Wolfenstein: The New Order is the perfect marriage between classic FPS game play and new age story telling. Developed by MachineGames, which is comprised largely of ex-members of Starbreeze (The Darkness and Chronicles of Riddick: Escape From Butcher Bay), The New Order creates the perfect blueprint on how to reignite a franchise without alienating from what long-time fans know and love.
Wolfenstein veteran and Nazi killing machine William “B.J.” Blazkowics returns and once again is assigned with halting the Nazi War Machine. Unfortunately he fails to do so, and after shrapnel gets imbedded in his skull he spends the next 14 years in a vegetative state. He awakens in an alternative reality where the Nazi’s have not only won the war but control the entire planet (and beyond). With the help of a small group of resistance fighters he looks to take back the planet one dead Nazi at a time. The narrative is deep and the production values shine during every cutscene. Voice acting and scripting make the characters memorable and their situations believable. B.J. is more than just the “meat head” we have come to know and it is refreshing to see his character evolve as the layers are peeled back. His supporting cast is no slouch either, highlighted by resistance leader Caroline Becker and the evil Nazi scientist, General Wilhelm “Deathshead” Strasse. I found myself engaged and even sympathetic at times during the 18+ hours of my initial play through on Hard difficulty. Also refreshing was the fact that the writers didn’t shy away from possible taboo topics including forced labor camps and human experimentation.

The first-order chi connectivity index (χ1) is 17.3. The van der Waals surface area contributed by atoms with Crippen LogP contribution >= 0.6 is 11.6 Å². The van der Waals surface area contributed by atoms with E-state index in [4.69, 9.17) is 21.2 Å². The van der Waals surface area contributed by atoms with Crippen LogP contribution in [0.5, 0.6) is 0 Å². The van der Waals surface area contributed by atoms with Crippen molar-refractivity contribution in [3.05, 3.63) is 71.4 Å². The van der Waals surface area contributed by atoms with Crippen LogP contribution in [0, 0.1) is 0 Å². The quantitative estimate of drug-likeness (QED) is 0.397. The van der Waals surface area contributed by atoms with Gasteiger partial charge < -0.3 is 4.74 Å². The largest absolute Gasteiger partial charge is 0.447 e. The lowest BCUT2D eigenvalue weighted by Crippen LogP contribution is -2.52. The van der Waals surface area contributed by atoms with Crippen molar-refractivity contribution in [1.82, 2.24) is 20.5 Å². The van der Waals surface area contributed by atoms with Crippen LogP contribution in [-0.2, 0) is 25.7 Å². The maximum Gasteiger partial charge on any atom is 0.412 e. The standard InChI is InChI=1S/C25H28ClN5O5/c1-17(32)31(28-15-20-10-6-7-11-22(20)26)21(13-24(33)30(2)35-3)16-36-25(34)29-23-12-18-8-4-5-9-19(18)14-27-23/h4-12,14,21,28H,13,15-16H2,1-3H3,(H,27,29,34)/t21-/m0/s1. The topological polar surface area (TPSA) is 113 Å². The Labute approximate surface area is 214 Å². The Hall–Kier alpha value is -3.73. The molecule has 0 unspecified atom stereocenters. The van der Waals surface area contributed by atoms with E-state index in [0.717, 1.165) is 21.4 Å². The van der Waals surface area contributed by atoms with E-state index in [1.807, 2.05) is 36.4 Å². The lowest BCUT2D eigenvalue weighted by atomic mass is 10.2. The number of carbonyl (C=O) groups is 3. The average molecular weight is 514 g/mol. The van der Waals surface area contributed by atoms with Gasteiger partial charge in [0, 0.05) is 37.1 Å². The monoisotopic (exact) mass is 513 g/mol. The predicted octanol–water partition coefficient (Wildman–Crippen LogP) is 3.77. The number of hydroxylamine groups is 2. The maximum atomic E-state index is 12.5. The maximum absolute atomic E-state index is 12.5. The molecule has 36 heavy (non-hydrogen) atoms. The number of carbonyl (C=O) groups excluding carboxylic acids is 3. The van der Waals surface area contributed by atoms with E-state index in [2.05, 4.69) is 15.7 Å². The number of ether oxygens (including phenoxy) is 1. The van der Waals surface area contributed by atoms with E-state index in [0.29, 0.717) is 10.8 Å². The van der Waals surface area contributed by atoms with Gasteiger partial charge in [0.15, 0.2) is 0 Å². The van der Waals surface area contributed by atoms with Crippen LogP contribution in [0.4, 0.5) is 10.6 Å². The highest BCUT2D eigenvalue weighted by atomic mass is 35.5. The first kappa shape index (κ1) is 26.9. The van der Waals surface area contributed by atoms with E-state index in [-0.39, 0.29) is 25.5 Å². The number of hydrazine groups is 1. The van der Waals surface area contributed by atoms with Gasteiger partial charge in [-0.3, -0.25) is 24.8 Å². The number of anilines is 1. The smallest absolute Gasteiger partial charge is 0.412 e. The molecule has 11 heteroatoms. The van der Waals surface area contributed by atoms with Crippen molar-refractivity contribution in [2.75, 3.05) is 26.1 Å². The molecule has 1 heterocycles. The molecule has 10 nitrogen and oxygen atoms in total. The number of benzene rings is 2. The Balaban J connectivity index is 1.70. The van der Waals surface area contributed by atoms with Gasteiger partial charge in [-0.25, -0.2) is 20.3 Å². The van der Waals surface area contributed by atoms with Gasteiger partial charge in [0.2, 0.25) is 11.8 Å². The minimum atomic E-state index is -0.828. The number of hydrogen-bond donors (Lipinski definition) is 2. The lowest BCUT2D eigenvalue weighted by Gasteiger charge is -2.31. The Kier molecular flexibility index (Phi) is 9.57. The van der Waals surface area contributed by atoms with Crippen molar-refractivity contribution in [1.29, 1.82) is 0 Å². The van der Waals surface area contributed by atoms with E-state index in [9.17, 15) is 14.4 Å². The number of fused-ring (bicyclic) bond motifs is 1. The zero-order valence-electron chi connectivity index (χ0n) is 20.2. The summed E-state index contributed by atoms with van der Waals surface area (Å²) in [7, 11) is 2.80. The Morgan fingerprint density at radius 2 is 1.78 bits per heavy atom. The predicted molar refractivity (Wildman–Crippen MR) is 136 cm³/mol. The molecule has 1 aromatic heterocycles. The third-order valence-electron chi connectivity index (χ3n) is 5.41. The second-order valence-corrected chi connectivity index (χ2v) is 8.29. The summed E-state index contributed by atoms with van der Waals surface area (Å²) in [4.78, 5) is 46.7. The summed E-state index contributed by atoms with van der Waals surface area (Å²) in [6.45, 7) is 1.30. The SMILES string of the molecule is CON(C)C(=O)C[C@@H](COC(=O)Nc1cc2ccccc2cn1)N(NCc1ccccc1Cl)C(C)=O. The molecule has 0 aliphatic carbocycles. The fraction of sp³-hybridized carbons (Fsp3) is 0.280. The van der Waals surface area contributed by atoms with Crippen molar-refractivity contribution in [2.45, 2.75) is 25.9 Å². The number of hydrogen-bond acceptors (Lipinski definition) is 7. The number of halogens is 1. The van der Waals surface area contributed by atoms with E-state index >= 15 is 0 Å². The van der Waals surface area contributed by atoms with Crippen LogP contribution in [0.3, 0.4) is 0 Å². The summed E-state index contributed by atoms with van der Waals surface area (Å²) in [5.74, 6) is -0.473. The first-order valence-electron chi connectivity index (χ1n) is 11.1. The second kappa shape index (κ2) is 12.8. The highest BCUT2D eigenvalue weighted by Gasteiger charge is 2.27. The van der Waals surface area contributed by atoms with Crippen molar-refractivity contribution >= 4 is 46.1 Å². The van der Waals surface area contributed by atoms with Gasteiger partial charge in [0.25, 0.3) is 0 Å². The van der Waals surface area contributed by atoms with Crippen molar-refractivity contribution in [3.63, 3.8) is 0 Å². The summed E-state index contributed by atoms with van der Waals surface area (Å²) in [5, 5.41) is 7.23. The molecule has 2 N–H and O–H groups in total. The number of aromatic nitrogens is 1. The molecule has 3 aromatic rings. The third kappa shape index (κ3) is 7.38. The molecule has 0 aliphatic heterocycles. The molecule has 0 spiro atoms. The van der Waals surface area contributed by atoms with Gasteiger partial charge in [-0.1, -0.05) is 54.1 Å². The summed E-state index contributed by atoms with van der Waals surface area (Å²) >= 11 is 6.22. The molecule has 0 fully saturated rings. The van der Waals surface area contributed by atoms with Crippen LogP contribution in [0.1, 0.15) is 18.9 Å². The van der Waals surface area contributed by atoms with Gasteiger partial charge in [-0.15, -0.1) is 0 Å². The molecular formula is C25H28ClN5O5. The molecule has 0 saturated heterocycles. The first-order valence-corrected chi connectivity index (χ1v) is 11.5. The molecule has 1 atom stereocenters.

As a shooter, The New Order doesn’t do anything you haven’t seen before, but it executes it so well and nails the old-school “feel” perfectly. The gun play is fast, silky and responsive making every gory, skull-exploding head shot extremely satisfying. Many classic mechanics are in place paying homage to Wolfenstein’s 22 year-old DNA. You can carry more than two guns and even dual-wield them, Health Regeneration is minimal, Separate Health/Armor meters and pick-ups are present, manual leaning mechanic for shooting from behind cover and a button press for item pick-ups. The inclusion of these older mechanics felt refreshing and added to the charm that makes this game so great. Dual Wielding weapons is a ton of fun and although it is an ammo waster in earlier levels, it is a necessity later on as you face the tougher Nazi horde. My only real gripe here is the button push pick-up system can be tedious. I would have preferred a mixed system of automatic pick-up when walking over ammo and guns while having a button push for the more unique items.